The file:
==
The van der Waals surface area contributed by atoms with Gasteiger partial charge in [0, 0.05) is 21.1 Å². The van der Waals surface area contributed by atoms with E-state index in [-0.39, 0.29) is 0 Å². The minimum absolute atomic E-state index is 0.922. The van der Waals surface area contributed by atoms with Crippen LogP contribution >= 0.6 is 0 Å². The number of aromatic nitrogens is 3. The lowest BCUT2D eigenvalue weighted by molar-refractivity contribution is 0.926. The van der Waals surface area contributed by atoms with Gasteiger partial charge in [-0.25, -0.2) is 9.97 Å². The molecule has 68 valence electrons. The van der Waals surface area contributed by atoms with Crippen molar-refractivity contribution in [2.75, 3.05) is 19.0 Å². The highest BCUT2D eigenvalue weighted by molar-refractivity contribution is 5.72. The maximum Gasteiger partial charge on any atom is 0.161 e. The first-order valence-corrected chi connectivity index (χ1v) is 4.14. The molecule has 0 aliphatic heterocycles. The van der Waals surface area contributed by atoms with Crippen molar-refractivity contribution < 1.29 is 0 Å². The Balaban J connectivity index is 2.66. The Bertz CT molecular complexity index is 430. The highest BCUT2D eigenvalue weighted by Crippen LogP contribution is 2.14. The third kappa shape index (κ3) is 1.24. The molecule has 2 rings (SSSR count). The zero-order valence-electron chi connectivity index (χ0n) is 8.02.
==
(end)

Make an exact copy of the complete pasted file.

The van der Waals surface area contributed by atoms with Gasteiger partial charge in [0, 0.05) is 21.1 Å². The van der Waals surface area contributed by atoms with E-state index in [-0.39, 0.29) is 0 Å². The minimum absolute atomic E-state index is 0.922. The van der Waals surface area contributed by atoms with Crippen LogP contribution >= 0.6 is 0 Å². The number of aromatic nitrogens is 3. The lowest BCUT2D eigenvalue weighted by molar-refractivity contribution is 0.926. The van der Waals surface area contributed by atoms with Gasteiger partial charge in [-0.25, -0.2) is 9.97 Å². The molecule has 68 valence electrons. The van der Waals surface area contributed by atoms with Crippen molar-refractivity contribution in [2.75, 3.05) is 19.0 Å². The highest BCUT2D eigenvalue weighted by molar-refractivity contribution is 5.72. The maximum Gasteiger partial charge on any atom is 0.161 e. The first-order valence-corrected chi connectivity index (χ1v) is 4.14. The molecule has 0 aliphatic heterocycles. The van der Waals surface area contributed by atoms with Crippen molar-refractivity contribution < 1.29 is 0 Å². The Balaban J connectivity index is 2.66. The Bertz CT molecular complexity index is 430. The highest BCUT2D eigenvalue weighted by Crippen LogP contribution is 2.14. The third kappa shape index (κ3) is 1.24. The molecule has 2 rings (SSSR count). The zero-order valence-electron chi connectivity index (χ0n) is 8.02.